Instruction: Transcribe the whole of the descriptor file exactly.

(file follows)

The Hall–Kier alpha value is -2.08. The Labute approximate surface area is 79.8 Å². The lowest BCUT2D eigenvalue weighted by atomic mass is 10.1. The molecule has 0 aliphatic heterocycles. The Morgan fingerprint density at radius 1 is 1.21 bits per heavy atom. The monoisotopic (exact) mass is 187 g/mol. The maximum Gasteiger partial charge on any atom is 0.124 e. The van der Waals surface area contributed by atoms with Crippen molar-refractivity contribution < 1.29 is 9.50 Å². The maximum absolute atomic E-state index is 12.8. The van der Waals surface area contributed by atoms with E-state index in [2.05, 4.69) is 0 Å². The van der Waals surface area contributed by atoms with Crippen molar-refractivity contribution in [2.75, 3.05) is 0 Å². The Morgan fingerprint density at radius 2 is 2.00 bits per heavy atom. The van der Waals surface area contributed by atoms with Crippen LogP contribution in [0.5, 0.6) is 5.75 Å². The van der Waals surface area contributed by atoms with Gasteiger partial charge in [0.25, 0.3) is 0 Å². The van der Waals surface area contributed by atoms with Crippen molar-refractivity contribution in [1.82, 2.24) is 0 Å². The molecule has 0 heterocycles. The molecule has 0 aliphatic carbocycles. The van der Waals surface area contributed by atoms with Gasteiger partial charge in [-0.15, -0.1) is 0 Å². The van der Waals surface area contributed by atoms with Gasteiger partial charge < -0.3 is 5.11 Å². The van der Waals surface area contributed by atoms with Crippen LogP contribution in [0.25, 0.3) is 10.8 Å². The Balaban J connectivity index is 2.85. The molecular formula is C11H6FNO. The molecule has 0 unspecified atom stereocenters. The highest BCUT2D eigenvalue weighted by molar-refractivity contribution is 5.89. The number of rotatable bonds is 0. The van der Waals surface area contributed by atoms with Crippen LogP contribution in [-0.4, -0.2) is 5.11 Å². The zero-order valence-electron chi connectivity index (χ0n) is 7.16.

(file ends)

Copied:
The Hall–Kier alpha value is -2.08. The Labute approximate surface area is 79.8 Å². The lowest BCUT2D eigenvalue weighted by atomic mass is 10.1. The molecule has 0 aliphatic heterocycles. The Morgan fingerprint density at radius 1 is 1.21 bits per heavy atom. The monoisotopic (exact) mass is 187 g/mol. The maximum Gasteiger partial charge on any atom is 0.124 e. The van der Waals surface area contributed by atoms with Crippen molar-refractivity contribution < 1.29 is 9.50 Å². The maximum absolute atomic E-state index is 12.8. The van der Waals surface area contributed by atoms with E-state index in [2.05, 4.69) is 0 Å². The van der Waals surface area contributed by atoms with Crippen molar-refractivity contribution in [2.75, 3.05) is 0 Å². The Morgan fingerprint density at radius 2 is 2.00 bits per heavy atom. The van der Waals surface area contributed by atoms with Crippen LogP contribution in [0.5, 0.6) is 5.75 Å². The van der Waals surface area contributed by atoms with Gasteiger partial charge in [0.25, 0.3) is 0 Å². The van der Waals surface area contributed by atoms with Crippen molar-refractivity contribution in [1.82, 2.24) is 0 Å². The molecule has 0 heterocycles. The molecule has 0 aliphatic carbocycles. The van der Waals surface area contributed by atoms with Gasteiger partial charge in [-0.15, -0.1) is 0 Å². The van der Waals surface area contributed by atoms with Gasteiger partial charge < -0.3 is 5.11 Å². The van der Waals surface area contributed by atoms with Crippen LogP contribution in [0.25, 0.3) is 10.8 Å². The Balaban J connectivity index is 2.85. The molecular formula is C11H6FNO. The molecule has 0 unspecified atom stereocenters. The highest BCUT2D eigenvalue weighted by molar-refractivity contribution is 5.89. The number of rotatable bonds is 0. The van der Waals surface area contributed by atoms with Crippen LogP contribution in [-0.4, -0.2) is 5.11 Å². The zero-order valence-electron chi connectivity index (χ0n) is 7.16.